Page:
From the Hardcover edition.
If there's an adventure to be had, it's likely that David Hempleman-Adams has been there first. Ranking alongside Ranulph Fiennes and Chris Bonnington in the pantheon of British explorers, he is the first person in history to achieve what is termed the Adventurers' Grand Slam, by reaching the Geographic and Magnetic North and South Poles as well as climbing the highest peaks on all seven continents.The question Hempleman-Adams is most often asked is, simply: what drives him on? Why risk frostbite pulling a sledge to the North Pole? Why experience the Death Zone on Everest? Why fly in the tiny basket of a precarious balloon across the Atlantic? Is it simply the case that he likes to push himself to the limits, or is there something more to it? No Such Thing as Failure answers these questions and more, uncovering what drives arguably the world's greatest adventurer.
Hercules, Zeus, Thor, Gilgamesh--these are the figures that leap to mind when we think of myth. But to David Leeming, myths are more than stories of deities and fantastic beings from non-Christian cultures. Myth is at once the most particular and the most universal feature of civilization, representing common concerns that each society voices in its own idiom. Whether an Egyptian story of creation or the big-bang theory of modern physics, myth is metaphor, mirroring our deepest sense of ourselves in relation to existence itself.
Now, in The World of Myth, Leeming provides a sweeping anthology of myths, ranging from ancient Egypt and Greece to the Polynesian islands and modern science. We read stories of great floods from the ancient Babylonians, Hebrews, Chinese, and Mayans; tales of apocalypse from India, the Norse, Christianity, and modern science; myths of the mother goddess from Native American Hopi culture and James Lovelock's Gaia. Leeming has culled myths from Aztec, Greek, African, Australian Aboriginal, Japanese, Moslem, Hittite, Celtic, Chinese, and Persian cultures, offering one of the most wide-ranging collections of what he calls the collective dreams of humanity.
More important, he has organized these myths according to a number of themes, comparing and contrasting how various societies have addressed similar concerns, or have told similar stories. In the section on dying gods, for example, both Odin and Jesus sacrifice themselves to renew the world, each dying on a tree. Such traditions, he proposes, may have their roots in societies of the distant past, which would ritually sacrifice their kings to renew the tribe.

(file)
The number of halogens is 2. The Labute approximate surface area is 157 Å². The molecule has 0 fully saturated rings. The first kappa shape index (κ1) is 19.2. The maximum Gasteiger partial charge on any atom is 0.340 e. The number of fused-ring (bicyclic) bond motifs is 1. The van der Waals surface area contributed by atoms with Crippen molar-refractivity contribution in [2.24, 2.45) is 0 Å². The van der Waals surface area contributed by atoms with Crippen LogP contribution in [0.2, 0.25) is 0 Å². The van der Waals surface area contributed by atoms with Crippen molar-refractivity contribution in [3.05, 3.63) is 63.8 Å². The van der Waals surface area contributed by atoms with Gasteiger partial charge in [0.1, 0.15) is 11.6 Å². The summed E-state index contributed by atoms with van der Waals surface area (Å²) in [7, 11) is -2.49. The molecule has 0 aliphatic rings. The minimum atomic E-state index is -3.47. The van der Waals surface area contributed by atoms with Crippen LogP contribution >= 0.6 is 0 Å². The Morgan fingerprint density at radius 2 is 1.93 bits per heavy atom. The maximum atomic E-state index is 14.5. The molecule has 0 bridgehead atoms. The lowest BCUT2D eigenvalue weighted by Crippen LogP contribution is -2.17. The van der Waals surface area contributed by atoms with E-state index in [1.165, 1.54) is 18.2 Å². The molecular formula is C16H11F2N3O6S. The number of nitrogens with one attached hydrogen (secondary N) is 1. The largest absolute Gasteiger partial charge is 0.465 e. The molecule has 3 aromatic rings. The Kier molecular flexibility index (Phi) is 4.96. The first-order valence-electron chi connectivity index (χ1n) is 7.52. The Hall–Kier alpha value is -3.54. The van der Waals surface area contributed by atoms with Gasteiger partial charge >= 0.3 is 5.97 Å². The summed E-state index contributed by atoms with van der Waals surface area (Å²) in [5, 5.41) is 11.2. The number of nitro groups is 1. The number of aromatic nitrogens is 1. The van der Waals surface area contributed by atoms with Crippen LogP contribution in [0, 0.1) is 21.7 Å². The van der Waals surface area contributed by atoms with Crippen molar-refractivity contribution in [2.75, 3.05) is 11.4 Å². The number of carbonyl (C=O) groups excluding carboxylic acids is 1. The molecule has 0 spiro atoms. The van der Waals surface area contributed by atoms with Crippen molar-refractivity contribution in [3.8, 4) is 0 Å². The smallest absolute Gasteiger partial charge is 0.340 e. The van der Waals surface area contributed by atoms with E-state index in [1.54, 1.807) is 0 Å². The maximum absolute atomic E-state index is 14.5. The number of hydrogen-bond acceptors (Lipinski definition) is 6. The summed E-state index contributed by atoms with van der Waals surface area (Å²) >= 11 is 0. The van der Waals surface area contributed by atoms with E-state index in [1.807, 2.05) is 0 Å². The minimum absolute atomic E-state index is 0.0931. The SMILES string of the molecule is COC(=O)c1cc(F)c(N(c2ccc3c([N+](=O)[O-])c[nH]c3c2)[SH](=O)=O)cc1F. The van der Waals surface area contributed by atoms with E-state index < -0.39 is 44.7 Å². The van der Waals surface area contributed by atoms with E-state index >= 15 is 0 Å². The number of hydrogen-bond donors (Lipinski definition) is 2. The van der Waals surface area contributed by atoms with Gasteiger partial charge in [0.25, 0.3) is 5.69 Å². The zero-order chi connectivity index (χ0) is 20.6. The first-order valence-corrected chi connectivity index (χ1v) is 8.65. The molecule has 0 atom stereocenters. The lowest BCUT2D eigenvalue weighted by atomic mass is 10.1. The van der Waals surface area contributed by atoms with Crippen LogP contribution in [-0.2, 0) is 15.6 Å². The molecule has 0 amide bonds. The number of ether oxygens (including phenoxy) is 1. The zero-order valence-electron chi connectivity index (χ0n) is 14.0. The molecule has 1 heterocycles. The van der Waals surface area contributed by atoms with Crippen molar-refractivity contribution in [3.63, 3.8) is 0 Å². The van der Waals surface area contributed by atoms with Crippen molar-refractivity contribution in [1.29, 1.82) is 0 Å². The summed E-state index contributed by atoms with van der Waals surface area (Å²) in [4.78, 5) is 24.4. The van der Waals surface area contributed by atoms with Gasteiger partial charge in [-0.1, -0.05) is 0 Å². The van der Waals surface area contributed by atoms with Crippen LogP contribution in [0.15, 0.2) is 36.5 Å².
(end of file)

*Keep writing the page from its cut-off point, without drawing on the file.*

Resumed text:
In The World of Myth, David Leeming takes us on a journey "not through a maze of falsehood but through a marvellous world of metaphor," metaphor for "the story of the relationship between the known and the unknown, both around us and within us." Fantastic, tragic, bizarre, sometimes funny, the myths he presents speak of the most fundamental human experience, a part of what Joseph Campbell called "the wonderful song of the soul's high adventure."
Inside the Book:Graphic displays Numerical measures Probability Sampling Principles of testing Univariate inferential tests Bivariate relationships Review questions Resource center Glossary Common mistakes TablesWhy CliffsNotes?Go with the name you know and trust Get the information you need-fast!CliffsNotes Quick Review guides give you a clear, concise, easy-to-use review of the basics. Introducing each topic, defining key terms, and carefully walking you through sample problems, this guide helps you grasp and understand the important concepts needed to succeed. Access 500 additional practice questions at www.cliffsnotes.com/go/quiz/statistics Master the Basics-Fast Complete coverage of core conceptsEasy topic-by-topic organizationAccess hundreds of practice problems at www.cliffsnotes.com/go/quiz/statistics
What makes something mythic? What do mythic events and narratives have to do with us? In Mythology, David Leeming offers an unusual and effective approach to the subject of mythology by stressing universal themes through myths of many cultures. This anthology collects a wide array of narrative texts from the Bible to English literature to interpretations by Joseph Campbell, C.G. Jung, and others, which illustrate how myths serve whole societies in our universal search for meaning.
Leeming illustrates the various stages or rites of passage of the mythic universal hero, from birth to childhood, through trial and quest, death, descent, rebirth, and ascension. The arrangement of texts by themes such as "Childhood, Initiation and Divine Signs," "The Descent to the Underworld," and "Resurrection and Rebirth" strip mythic characters of their many national and cultural "masks" to reveal their archetypal aspects. Real figures, including Jesus and Mohammed, are also included underlining the theory that myths are real and can be applied to real life. This edition is updated to include additional heroine myths, as well as Navajo, Indonesian, Indian, Chinese, and African tales.